The length of time it takes for major infrastructure projects – particularly roads and bridges – in the Philippines has become the subject of jokes.
Whereas in other more progressive countries, bridge construction or road repairs take only one to three days, in the Philippines such projects could last from one to three years.
Who can forget the brouhaha concerning the bridge-widening project along the National Highway in San Pedro City in Laguna, which took three years to complete, causing hardship among motorists and commuters who already had to contend with heavy traffic?
Or, how about the bridge that should’ve connected the northbound and southbound portions of the San Pedro Exit along the South Luzon Expressway (SLEX), where construction has allegedly stalled due to right-of-way issues?
Now Cabuyao City is apparently not spared from infrastructure projects that seem to take forever to complete.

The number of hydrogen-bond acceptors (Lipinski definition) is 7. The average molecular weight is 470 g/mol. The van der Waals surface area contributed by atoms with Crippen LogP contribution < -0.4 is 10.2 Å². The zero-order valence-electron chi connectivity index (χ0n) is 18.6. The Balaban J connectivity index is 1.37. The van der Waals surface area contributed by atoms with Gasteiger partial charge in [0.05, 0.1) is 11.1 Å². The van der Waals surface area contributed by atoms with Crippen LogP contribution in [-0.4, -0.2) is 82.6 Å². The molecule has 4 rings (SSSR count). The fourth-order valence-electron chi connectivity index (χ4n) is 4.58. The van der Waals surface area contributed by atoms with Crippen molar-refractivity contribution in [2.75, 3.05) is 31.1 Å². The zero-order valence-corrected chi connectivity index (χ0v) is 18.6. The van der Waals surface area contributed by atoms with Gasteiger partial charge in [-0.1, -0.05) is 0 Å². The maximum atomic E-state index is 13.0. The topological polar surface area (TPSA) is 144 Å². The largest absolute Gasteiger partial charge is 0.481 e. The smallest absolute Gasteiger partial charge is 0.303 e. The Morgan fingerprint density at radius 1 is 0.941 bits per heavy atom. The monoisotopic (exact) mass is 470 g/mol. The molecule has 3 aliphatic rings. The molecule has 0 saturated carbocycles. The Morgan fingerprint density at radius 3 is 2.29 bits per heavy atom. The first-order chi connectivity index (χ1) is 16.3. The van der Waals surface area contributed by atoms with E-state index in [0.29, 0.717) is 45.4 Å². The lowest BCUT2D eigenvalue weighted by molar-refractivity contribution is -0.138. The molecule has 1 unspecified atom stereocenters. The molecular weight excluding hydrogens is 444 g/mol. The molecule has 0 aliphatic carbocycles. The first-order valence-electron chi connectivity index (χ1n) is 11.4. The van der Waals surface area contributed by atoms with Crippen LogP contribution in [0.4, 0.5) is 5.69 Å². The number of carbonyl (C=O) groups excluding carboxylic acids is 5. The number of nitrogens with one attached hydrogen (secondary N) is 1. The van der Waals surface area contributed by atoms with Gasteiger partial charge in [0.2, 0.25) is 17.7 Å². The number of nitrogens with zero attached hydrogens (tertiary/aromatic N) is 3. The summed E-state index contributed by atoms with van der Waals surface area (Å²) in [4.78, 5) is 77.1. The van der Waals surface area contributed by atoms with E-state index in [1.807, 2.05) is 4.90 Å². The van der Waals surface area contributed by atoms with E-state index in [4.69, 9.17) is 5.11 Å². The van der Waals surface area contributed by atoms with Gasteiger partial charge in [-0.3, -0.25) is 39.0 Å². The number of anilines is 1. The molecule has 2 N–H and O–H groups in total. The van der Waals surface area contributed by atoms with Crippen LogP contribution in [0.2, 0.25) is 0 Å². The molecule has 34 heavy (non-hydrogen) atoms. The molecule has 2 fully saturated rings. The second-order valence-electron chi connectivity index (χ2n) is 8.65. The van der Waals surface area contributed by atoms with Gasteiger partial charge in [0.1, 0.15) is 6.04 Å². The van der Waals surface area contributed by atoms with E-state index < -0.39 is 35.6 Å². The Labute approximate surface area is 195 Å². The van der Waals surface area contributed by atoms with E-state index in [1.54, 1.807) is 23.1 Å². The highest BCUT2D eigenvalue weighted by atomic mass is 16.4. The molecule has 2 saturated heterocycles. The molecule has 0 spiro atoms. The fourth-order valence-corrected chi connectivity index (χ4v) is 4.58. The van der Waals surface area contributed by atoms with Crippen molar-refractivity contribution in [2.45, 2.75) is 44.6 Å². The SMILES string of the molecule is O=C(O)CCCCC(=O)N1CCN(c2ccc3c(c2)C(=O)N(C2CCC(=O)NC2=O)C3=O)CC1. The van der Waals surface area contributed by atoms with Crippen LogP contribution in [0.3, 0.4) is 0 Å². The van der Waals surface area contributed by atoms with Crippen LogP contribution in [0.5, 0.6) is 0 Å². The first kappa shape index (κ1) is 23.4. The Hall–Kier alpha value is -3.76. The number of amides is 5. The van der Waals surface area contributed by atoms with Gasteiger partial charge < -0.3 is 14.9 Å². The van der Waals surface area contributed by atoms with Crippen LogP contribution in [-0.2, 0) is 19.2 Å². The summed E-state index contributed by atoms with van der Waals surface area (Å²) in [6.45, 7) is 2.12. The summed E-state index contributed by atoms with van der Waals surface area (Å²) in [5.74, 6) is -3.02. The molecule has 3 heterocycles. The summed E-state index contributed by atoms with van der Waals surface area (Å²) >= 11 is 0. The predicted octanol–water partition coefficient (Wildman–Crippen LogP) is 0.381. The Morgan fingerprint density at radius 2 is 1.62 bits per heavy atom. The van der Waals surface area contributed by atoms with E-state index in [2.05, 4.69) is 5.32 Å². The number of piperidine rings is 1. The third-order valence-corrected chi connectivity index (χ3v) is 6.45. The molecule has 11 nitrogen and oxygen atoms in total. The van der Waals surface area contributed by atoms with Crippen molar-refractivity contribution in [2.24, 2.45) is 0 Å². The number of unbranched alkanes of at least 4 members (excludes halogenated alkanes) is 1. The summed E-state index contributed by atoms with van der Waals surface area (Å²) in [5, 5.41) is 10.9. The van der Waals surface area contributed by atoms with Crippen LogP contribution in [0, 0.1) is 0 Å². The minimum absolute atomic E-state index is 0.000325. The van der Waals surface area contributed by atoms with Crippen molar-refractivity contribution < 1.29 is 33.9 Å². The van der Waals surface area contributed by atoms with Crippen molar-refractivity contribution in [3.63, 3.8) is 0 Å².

The Sala Bridge, which construction began in 2022, has yet to be finished, causing traffic jams that make the lives of commuters more miserable.
It should be up to the Department of Public Works and Highways (DPWH) to ensure that these projects are started and finished on time – or even sooner.
After all, other countries have proven that the construction of infrastructure projects such as roads and bridges could be done quickly with minimal impact on the everyday lives of motorists and commuters.
Why couldn’t we do it here in the Philippines?
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